Some of us may remember and others may be only vaguely aware of the events surrounding the integration of Little Rock Central High School in Arkansas in 1957. It was a turbulent time in America as bigoted, white anti-integrationists openly defied the push by activists to integrate an all-white school despite the 1954 Supreme Court decision in Brown vs. Board of Education.

Most of us don’t know the names of the nine black students who bravely took the first steps, persevered, and who amazingly resisted the impulse to strike back at the white students and faculty who tormented and humiliated them as they attempted to get an education.

In the Trenton-based Passage Theater Company’s “Little Rock” by Rajendra Ramoon Maharaj, each of the nine has been given a distinct platform and an opportunity to be recognized as an incredibly self-empowered individual. As a group, they stuck together through thick and thin. If they collectively were able to push the restart button in an America that had stalled in its promise for civil rights for all, individually they appear to us as courageous, talented, bright, and even one resolutely humor-motivated teen.

There are lots of stories to be told so get a grip. Also know that a good helping of songs and singing has been joyously integrated into what is otherwise a harrowing, heart-breaking play about bigotry and racism. Let’s change that to a play about a group of determined teenagers as a force for change and an America being forced to change.

A series of workshops over the past six years, including being part of the 2011 New Works Festival at TheatreWorks in Palo Alto, California, has resulted in this world premiere production by Passage Theater in association with Rebel Theatrical Management LLC. An integrated cast of nine gifted performers not only portray the students but many both black and white characters as the play progresses over the tumultuous period from September, 1957, to graduation day in May of 1958.

As directed by Rebel Theater Company’s producing artistic director Maharaj (of Indo-Caribbean heritage), “Little Rock” at its core is theater of testimony that uses the words of each of the students as a bridge to the various incidents that defined their year that I would characterize as high hopes in a living hell.

But there is nothing hellish about the talent that has been brought together. As a formidable ensemble, they occupy the single stage setting designed by German Cardenas-Alaminos. An American flag and a large blackboard serve as a backdrop for two rows of wooden desks on an elevated platform flanked by coat racks.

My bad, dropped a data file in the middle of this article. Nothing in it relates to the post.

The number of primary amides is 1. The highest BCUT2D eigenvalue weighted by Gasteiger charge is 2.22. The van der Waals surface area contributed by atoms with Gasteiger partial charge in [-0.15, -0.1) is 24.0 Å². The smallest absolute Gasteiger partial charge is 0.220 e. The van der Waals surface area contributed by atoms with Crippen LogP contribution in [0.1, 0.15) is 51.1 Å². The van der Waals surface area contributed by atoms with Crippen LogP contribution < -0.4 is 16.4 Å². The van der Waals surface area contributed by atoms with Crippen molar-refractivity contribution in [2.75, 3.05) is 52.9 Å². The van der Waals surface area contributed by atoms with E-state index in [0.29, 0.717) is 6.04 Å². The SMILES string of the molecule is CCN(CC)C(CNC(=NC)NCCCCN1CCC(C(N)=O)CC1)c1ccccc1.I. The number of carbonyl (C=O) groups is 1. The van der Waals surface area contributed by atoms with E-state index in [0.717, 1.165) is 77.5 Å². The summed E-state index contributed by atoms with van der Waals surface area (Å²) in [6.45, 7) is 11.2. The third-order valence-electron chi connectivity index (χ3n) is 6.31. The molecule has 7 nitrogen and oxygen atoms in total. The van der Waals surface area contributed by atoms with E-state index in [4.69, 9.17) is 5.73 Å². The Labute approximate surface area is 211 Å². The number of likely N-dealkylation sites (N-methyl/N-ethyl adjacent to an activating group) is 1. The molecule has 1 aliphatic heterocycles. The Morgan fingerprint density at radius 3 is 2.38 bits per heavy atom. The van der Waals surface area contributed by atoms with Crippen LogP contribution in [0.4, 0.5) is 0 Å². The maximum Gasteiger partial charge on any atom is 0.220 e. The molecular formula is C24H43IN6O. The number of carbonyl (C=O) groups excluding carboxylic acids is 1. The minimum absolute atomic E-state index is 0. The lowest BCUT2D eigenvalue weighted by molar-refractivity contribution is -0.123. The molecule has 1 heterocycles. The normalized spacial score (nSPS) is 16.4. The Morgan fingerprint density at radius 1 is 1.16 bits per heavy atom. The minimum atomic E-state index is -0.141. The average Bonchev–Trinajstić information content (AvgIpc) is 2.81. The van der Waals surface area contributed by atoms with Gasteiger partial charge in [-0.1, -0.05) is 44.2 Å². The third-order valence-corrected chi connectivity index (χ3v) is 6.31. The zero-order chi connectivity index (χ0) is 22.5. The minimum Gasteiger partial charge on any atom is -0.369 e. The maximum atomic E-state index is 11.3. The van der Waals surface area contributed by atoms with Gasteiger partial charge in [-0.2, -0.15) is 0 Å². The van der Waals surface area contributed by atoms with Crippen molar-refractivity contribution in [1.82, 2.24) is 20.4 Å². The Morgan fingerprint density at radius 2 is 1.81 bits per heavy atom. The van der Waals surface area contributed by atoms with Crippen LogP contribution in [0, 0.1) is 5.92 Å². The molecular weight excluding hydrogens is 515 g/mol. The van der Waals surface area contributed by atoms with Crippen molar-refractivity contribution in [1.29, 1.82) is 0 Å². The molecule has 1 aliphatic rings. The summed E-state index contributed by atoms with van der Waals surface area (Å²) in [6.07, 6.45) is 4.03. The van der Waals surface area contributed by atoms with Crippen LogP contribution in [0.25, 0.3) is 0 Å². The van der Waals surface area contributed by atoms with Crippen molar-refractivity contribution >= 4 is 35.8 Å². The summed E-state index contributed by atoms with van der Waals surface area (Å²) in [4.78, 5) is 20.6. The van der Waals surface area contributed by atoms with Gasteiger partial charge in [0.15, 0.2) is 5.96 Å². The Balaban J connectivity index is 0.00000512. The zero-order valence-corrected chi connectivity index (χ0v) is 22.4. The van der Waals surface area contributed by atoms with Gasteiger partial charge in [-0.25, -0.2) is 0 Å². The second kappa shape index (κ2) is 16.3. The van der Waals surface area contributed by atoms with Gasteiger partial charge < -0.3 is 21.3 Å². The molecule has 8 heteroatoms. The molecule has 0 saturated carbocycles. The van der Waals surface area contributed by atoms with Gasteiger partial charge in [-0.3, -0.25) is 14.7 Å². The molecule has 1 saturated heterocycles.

We are introduced to the ensemble as they walk down the aisle toward the stage and sing “Eyes on the Prize,” an early indication of the superb voices that will be raised in song to punctuate moments and add perspective to various actions, many of which are disturbing and painful to witness. Each student is introduced as members of the Nine write their name on the blackboard and step forward. Touching personal narratives segue into searing and scalding confrontations. What is remarkable is how little use there is for dramatic contrivance. There is no need considering the horrific realities that these students confronted and have been recorded.

All the acting is on a high level, but somehow I can’t forget Adiagha Faizah, who as Gloria Ray says, “I feel like Anne Frank,” when she takes refuge in the school’s boiler room. As an adult, she becomes an attorney. Then there is the smug image of Jon L. Peacock who, as Governor Faubus, sent a chill down my spine when he casually remarks to Mike Wallace, “Blood will run in the streets of Little Rock.”

Why am I not surprised by the placard of a protester that read: Blame the Communist Jews”? I laughed aloud with everyone when Terrence (as played by the terrific Damian Norfleet) who, as an adult psychologist, says to a black youth, “A belt is your friend.”

It is a pleasure when Shabazz Green, who plays student Jefferson Thomas, picks up a trumpet and becomes an uncannily realized Louis Armstrong, and when Gia McGlone as Elizabeth Eckford morphs into Lena Horne. What works especially well is to see how beautifully Rosa Parks, Dr. Martin Luther King Jr., Eleanor Roosevelt, Senator Richard Gephardt, Mike Wallace, Governor Faubus, Thurgood Marshall, and others have been portrayed and embedded into the play and into the many poignant and inspiring stories being told.

On the downside, the play is much too long: nearly three hours with so much of it, as it is presumably necessary, to be dedicated to detailing the more shame-filled series of incidents in our country’s recent history. Would that the memories of the Little Rock Nine were confined to the past and not so indelibly affixed to the present. At one point the students sit as a group and ponder the possibility of a black man ever becoming the president. How wonderful that all nine were alive to know the answer.

Little Rock: An American Play, Passage Theater at the Mill Hill Playhouse, 205 East Front Street, Trenton. Thursday through Saturday, 8 p.m., Sunday at 3 p.m., through Sunday, October 26. $30 to $35. 609-392-0766 or www.passagetheatre.org.

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